Some of the technology will be born from the nexus of social justice organizing and technology development along the lines of the tools developed by the early pioneers of digital campaigning, MoveOn.

Yet, if new technology is not developed by those who are leading the charge for racial and gender justice, then we are missing the real chance to innovate our society.

The foundation
Today’s paradigm of digital campaigning, emerged in 1998, from an email group and petition started by Wes Boyd and Joan Blades, a married couple, who were interested in getting Congress to censure Clinton (over the Monica Lewinsky scandal) and “move on.” They succeeded in getting over half a million signatures, but not winning the censure.

The founders of MoveOn should be applauded for innovating and finding a new way to campaign, a way that has come to be the dominant form of digital campaigning (regardless of my earlier criticism).

moveon kitty

And yet…

MoveOn was started by rich white people (their software company Berkeley Systems was making $30 million in annual revenue until they sold it for $13 million a year before starting MoveOn – according to Wikipedia).

(@JTPspeaks #BFD –  masses of well meaning white technologists are tweeting)

Continue reading “Warning: Click Bait – Racism in your Machine”

Can virtual reality save young Black people from a deadly reality? Palmer Luckey hopes so.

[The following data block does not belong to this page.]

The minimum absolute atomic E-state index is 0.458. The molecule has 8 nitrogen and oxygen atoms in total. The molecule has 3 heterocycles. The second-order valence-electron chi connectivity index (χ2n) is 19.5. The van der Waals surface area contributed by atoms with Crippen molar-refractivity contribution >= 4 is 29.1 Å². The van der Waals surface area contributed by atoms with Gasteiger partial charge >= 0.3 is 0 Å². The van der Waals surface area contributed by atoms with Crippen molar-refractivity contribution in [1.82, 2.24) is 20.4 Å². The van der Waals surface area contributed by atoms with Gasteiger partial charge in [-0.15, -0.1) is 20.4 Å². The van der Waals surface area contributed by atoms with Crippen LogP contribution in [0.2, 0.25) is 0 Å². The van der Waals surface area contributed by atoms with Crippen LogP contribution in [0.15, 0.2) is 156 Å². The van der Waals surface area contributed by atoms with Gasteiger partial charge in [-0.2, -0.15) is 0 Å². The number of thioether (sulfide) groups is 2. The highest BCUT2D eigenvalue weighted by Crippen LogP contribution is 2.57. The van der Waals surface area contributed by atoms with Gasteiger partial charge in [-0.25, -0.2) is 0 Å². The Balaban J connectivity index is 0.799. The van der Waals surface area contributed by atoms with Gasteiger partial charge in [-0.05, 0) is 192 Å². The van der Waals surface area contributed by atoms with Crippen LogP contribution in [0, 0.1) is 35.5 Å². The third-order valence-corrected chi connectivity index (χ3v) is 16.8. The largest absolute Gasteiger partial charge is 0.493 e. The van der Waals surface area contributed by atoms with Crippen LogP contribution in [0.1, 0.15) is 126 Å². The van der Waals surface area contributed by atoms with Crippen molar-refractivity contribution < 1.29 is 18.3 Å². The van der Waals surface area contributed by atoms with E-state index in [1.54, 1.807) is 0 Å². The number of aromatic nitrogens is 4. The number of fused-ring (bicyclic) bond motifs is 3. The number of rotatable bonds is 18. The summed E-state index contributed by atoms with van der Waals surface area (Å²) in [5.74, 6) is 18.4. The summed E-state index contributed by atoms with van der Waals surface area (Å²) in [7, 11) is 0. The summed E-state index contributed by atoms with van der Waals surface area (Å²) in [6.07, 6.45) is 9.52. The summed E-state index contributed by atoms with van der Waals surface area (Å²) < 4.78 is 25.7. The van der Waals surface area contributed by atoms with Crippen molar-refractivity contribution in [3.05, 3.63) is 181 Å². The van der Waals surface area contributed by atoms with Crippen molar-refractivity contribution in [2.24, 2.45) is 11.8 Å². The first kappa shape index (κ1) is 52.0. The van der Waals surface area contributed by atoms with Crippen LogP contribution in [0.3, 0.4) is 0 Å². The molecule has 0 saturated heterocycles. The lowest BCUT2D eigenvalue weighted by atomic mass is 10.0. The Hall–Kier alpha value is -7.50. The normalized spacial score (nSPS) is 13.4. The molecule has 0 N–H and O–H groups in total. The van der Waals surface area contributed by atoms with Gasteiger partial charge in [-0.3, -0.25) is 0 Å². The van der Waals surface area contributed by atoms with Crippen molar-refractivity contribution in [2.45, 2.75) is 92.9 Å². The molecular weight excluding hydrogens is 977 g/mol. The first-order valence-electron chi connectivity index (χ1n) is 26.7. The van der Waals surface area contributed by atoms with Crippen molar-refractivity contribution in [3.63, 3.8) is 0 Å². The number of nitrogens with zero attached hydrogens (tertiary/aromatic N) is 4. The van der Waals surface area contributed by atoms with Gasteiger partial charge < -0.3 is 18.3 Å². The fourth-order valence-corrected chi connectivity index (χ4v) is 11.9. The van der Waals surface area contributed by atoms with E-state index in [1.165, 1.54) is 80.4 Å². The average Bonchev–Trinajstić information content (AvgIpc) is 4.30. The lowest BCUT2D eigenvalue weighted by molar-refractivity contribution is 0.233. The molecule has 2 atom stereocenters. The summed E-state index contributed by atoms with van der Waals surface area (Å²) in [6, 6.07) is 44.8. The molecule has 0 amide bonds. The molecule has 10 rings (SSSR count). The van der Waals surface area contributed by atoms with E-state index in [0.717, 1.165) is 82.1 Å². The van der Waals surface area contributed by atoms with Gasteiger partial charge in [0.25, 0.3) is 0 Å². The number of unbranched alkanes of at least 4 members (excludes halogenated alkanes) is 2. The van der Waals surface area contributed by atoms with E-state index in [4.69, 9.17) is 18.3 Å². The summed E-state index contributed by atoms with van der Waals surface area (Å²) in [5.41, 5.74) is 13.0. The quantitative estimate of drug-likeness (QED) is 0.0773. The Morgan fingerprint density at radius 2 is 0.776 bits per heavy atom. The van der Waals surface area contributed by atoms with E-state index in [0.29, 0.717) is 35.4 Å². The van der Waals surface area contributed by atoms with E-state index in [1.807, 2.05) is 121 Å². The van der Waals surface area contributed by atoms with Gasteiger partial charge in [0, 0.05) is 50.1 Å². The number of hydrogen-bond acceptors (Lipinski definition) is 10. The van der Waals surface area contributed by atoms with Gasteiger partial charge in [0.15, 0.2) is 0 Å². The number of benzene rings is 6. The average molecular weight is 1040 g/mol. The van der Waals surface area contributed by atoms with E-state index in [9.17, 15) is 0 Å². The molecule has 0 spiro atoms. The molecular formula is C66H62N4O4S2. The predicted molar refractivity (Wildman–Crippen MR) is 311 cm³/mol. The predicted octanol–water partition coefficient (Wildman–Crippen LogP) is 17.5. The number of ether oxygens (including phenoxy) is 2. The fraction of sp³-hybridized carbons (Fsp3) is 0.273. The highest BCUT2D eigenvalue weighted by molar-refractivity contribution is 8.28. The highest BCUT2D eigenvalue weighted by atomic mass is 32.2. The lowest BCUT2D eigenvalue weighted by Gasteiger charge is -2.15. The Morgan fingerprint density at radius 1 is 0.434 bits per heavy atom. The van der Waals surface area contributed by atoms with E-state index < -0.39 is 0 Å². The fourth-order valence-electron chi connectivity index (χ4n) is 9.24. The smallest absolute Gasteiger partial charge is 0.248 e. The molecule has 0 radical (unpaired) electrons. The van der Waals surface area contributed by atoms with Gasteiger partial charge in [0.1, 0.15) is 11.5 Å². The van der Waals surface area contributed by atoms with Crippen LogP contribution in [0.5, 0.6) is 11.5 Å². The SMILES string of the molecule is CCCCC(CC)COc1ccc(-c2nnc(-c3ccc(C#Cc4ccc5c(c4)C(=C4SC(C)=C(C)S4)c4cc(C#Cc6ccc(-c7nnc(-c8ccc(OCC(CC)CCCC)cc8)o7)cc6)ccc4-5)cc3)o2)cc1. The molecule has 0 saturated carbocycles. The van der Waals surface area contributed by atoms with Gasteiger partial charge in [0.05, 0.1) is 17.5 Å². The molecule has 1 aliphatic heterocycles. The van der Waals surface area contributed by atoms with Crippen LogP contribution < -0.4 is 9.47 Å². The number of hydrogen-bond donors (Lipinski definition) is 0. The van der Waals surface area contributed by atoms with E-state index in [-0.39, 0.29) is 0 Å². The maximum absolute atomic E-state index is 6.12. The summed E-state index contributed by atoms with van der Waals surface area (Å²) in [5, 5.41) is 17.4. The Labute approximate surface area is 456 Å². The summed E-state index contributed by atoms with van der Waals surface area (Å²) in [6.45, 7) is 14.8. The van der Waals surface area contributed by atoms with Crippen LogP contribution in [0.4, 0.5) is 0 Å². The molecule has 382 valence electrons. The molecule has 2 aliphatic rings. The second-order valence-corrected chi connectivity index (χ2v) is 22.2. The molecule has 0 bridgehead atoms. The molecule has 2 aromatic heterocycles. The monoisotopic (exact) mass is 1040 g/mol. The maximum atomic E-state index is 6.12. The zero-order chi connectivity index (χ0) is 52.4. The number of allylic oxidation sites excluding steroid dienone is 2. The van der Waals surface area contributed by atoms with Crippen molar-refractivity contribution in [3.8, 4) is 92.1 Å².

Residents of Ferguson, MO., who have been protesting the killing of teenager Mike Brown by a police officer Darren Wilson for almost two weeks, have a new and unlikely ally: Palmer Luckey.*

Ferguson, Mo. residents protesting the police shooting of unarmed Mike Brown. - courtesy of NBC News
Ferguson, Mo. residents protesting the police shooting of unarmed Mike Brown. – courtesy of NBC News

The 21 year-old inventor of the Oculus Rift virtual reality headset is offering to outfit the Ferguson police department with special versions of the crowd funded device. White police officers can wear the headsets as they go about their policing business, but instead of seeing the people around them as they are, they will see and hear old white people.

According to a statement released by Oculus Rift, which was bought by Facebook in March for $2 billion,  making white police officers see elderly white people, “is intended to intercede on what many blame for the ongoing killing of young Black men by the police in the United States: implicit and explicit racial bias.”

Palmer Luckey, the creator of the Oculus Rift virtual reality gaming headset, at his workshop in Irvine, Calif.- courtesy of the Dallas Morning News.
Palmer Luckey, the creator of the Oculus Rift virtual reality gaming headset, at his workshop in Irvine, Calif.- courtesy of the Dallas Morning News.

The statement continued, “According to recent research in race perceptions and bias, elderly white people trigger the least amount of bias in younger white police officers– the intended users of the headsets. By removing the trigger of bias and the accompanied perceived threat, the headset creates a situation where police officers can respond to actual circumstances, such as assessing whether a suspect is actually carrying a weapon and/or behaving in a threatening manor.”

Continue reading “Can virtual reality save young Black people from a deadly reality? Palmer Luckey hopes so.”